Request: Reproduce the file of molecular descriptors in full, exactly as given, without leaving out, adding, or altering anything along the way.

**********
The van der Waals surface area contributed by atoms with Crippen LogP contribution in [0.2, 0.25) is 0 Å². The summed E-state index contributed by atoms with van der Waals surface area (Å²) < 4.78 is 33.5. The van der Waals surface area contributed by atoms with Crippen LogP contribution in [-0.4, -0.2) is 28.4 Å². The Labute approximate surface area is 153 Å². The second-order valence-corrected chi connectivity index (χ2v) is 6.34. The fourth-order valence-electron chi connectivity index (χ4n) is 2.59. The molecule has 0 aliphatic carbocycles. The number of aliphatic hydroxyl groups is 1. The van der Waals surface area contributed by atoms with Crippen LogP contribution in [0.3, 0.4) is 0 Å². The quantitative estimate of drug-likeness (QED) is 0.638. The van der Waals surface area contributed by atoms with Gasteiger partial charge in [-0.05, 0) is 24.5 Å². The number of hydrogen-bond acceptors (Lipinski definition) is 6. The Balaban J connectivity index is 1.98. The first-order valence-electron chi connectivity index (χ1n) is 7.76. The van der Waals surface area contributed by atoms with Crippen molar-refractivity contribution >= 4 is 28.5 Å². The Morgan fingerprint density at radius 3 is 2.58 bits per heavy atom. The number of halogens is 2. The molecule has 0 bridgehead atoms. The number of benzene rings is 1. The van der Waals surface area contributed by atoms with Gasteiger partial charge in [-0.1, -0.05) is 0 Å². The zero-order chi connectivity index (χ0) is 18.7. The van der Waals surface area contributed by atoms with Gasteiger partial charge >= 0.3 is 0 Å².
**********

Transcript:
The van der Waals surface area contributed by atoms with Crippen LogP contribution in [0.2, 0.25) is 0 Å². The summed E-state index contributed by atoms with van der Waals surface area (Å²) < 4.78 is 33.5. The van der Waals surface area contributed by atoms with Crippen LogP contribution in [-0.4, -0.2) is 28.4 Å². The Labute approximate surface area is 153 Å². The second-order valence-corrected chi connectivity index (χ2v) is 6.34. The fourth-order valence-electron chi connectivity index (χ4n) is 2.59. The molecule has 0 aliphatic carbocycles. The number of aliphatic hydroxyl groups is 1. The van der Waals surface area contributed by atoms with Crippen LogP contribution in [0.3, 0.4) is 0 Å². The quantitative estimate of drug-likeness (QED) is 0.638. The van der Waals surface area contributed by atoms with Gasteiger partial charge in [-0.05, 0) is 24.5 Å². The number of hydrogen-bond acceptors (Lipinski definition) is 6. The Balaban J connectivity index is 1.98. The first-order valence-electron chi connectivity index (χ1n) is 7.76. The van der Waals surface area contributed by atoms with Crippen molar-refractivity contribution >= 4 is 28.5 Å². The Morgan fingerprint density at radius 3 is 2.58 bits per heavy atom. The number of halogens is 2. The molecule has 0 bridgehead atoms. The number of benzene rings is 1. The van der Waals surface area contributed by atoms with Gasteiger partial charge in [-0.1, -0.05) is 0 Å². The zero-order chi connectivity index (χ0) is 18.7. The van der Waals surface area contributed by atoms with Gasteiger partial charge >= 0.3 is 0 Å².